Chili peppers may protect heart health, but only if you eat enough

Chili peppers, the slim bright red peppers used as an ingredient in many meals and snacks, is known for two things: causing a burning sensation in one's mouth and, potentially, for causing heartburn a while after the food is eaten. Historically, however, this food has been associated with health benefits, a long-standing belief that has seemingly been confirmed by a new study from multiple institutions in Italy.

Chili peppers originate from Mexico but have become a very common and popularly used fruit around the world. Many cultures have historically singled out these peppers as beneficial for health. According to a new study out of Italy, these historic beliefs may be true.

Among more than 22,000 Italian adults, the team found that people who ate chili peppers on a regular basis had a 23-percent lower risk of all-cause mortality. The results were based on self-reported data related to chili pepper consumption. Participants who said they ate chili pepper more than four times per week had lower odds of dying from cardiovascular disease or other 'all-cause' scenarios compared to people who rarely or never ate chili peppers.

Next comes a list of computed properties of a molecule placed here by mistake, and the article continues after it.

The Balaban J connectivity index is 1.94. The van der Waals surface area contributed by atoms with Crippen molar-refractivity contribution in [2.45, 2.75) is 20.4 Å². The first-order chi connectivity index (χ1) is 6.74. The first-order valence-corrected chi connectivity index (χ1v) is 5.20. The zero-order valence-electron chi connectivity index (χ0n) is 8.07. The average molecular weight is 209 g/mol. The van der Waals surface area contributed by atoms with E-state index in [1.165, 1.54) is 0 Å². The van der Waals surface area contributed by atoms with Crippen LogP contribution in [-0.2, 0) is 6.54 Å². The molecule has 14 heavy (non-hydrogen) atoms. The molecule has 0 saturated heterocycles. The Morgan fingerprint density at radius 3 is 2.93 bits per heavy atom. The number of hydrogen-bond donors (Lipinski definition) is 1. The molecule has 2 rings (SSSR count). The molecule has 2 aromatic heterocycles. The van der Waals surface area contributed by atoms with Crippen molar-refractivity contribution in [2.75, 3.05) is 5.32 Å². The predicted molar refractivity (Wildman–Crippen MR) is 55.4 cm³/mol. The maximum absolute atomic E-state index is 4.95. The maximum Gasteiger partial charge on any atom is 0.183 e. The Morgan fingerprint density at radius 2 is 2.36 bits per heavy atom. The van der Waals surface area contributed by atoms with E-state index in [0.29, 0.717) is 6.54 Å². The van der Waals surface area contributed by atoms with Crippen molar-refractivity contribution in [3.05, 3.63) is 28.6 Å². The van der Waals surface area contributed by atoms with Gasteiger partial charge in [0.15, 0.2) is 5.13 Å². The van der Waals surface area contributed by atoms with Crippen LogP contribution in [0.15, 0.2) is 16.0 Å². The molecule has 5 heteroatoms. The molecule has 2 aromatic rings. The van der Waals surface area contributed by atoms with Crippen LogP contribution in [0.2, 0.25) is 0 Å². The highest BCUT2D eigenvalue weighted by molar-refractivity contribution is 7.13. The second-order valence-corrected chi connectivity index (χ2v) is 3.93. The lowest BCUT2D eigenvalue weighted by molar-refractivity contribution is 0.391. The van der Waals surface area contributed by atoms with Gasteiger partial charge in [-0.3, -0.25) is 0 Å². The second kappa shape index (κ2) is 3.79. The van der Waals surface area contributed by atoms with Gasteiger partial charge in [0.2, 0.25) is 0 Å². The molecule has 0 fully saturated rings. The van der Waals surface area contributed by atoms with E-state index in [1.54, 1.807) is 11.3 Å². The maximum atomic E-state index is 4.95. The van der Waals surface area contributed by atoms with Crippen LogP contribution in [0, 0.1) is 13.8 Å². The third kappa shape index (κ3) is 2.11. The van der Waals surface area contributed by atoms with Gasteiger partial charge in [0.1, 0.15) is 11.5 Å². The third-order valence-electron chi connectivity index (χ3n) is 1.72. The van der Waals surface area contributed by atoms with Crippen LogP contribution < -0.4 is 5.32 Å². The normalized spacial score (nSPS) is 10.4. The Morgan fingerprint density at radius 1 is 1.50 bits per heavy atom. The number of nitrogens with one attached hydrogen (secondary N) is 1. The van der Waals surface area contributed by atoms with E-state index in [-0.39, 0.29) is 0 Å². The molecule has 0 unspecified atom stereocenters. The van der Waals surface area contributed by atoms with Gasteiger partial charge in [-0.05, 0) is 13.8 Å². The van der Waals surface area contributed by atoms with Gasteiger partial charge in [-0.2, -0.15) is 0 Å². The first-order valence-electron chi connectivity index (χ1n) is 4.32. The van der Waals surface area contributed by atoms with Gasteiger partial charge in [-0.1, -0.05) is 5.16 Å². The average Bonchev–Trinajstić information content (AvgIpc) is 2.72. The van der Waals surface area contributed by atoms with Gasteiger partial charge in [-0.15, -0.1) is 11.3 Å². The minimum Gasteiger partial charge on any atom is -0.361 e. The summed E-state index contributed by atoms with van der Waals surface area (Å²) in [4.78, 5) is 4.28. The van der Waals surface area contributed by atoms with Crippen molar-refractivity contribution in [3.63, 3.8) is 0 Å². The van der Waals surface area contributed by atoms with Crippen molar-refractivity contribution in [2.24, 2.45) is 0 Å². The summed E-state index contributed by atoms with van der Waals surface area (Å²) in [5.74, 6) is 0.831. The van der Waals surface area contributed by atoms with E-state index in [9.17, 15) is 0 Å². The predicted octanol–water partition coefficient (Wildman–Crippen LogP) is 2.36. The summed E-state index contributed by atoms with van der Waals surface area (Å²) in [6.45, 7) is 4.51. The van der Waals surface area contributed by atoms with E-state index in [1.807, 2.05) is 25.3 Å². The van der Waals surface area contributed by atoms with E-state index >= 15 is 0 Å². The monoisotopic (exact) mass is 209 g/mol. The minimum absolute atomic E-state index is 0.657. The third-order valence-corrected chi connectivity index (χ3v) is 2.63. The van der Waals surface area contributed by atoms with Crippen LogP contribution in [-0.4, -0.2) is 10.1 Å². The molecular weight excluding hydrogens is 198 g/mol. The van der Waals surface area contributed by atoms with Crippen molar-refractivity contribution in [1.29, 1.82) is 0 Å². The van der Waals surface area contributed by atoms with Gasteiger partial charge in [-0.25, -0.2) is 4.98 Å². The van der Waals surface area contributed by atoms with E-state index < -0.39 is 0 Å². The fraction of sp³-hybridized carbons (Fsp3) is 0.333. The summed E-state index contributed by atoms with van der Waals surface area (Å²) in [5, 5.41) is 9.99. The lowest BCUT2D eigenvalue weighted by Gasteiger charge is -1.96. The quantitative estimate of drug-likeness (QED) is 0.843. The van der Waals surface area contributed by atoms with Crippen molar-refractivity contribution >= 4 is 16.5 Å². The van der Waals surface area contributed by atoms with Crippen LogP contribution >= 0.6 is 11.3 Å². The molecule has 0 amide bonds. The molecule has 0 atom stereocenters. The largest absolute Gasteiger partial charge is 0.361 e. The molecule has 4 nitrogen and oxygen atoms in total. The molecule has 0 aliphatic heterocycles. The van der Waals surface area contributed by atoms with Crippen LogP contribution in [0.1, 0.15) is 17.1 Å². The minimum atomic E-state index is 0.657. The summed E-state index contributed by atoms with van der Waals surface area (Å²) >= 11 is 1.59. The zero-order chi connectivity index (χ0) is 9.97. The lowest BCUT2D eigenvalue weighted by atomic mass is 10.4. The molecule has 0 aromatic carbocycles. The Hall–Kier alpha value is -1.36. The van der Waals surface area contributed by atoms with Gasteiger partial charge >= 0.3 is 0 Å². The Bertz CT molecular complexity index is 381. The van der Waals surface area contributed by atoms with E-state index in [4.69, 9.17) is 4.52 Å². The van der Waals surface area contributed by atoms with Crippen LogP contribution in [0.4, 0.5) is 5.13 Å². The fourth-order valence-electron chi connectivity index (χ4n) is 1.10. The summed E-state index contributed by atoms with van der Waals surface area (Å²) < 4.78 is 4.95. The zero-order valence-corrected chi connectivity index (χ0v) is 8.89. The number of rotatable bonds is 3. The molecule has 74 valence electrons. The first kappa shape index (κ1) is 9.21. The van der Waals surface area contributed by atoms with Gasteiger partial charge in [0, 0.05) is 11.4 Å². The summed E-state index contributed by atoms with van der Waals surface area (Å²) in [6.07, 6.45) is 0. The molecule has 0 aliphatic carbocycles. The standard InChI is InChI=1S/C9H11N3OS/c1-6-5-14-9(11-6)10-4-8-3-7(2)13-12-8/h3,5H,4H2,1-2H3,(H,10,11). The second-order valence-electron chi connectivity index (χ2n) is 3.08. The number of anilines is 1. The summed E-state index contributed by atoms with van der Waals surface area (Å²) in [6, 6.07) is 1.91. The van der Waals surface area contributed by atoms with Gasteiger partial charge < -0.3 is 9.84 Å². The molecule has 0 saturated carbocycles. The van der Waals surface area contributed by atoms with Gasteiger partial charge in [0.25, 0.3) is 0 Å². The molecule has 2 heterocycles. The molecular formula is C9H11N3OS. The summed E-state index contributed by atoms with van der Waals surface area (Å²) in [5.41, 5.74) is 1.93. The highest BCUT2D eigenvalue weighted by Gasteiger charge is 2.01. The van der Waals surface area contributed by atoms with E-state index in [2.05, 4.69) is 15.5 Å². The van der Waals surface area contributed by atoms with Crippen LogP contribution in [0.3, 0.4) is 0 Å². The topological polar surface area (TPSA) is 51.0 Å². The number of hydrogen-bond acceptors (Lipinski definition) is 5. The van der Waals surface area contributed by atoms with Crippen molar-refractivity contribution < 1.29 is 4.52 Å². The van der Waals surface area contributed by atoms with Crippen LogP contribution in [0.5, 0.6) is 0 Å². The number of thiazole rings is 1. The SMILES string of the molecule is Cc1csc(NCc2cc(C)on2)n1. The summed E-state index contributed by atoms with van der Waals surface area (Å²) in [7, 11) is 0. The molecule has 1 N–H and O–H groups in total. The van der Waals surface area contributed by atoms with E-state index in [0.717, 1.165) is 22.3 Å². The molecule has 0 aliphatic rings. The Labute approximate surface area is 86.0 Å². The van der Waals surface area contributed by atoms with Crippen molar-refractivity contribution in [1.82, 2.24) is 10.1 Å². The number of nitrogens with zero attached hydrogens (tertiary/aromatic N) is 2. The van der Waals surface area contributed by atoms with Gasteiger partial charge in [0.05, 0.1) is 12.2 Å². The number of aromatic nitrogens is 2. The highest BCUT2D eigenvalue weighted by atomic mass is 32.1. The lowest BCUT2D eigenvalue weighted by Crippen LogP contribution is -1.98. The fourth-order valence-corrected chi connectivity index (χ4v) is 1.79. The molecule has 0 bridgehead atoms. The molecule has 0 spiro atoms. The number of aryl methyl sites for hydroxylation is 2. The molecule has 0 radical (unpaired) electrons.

In addition, the study found that regularly eating these peppers lowered ischemic heart disease and cerebrovascular death risks. These benefits seemed to be more commonly experienced by people who didn't have high blood pressure, according to the researchers. Ultimately, though, these benefits were seen in people who didn't follow a Mediterranean diet and despite risk factors for cardiovascular disease.

With a follow-up period of more than 8 years, the study found people who regularly ate chili peppers had a 40-percent lower risk of dying from a heart attack. The benefits related to cerebrovascular mortality (stroke) were even greater. Given how easily chili peppers can be incorporated into snacks and full meals, the study indicates that prioritizing this food in one's diet may have major health benefits for some people.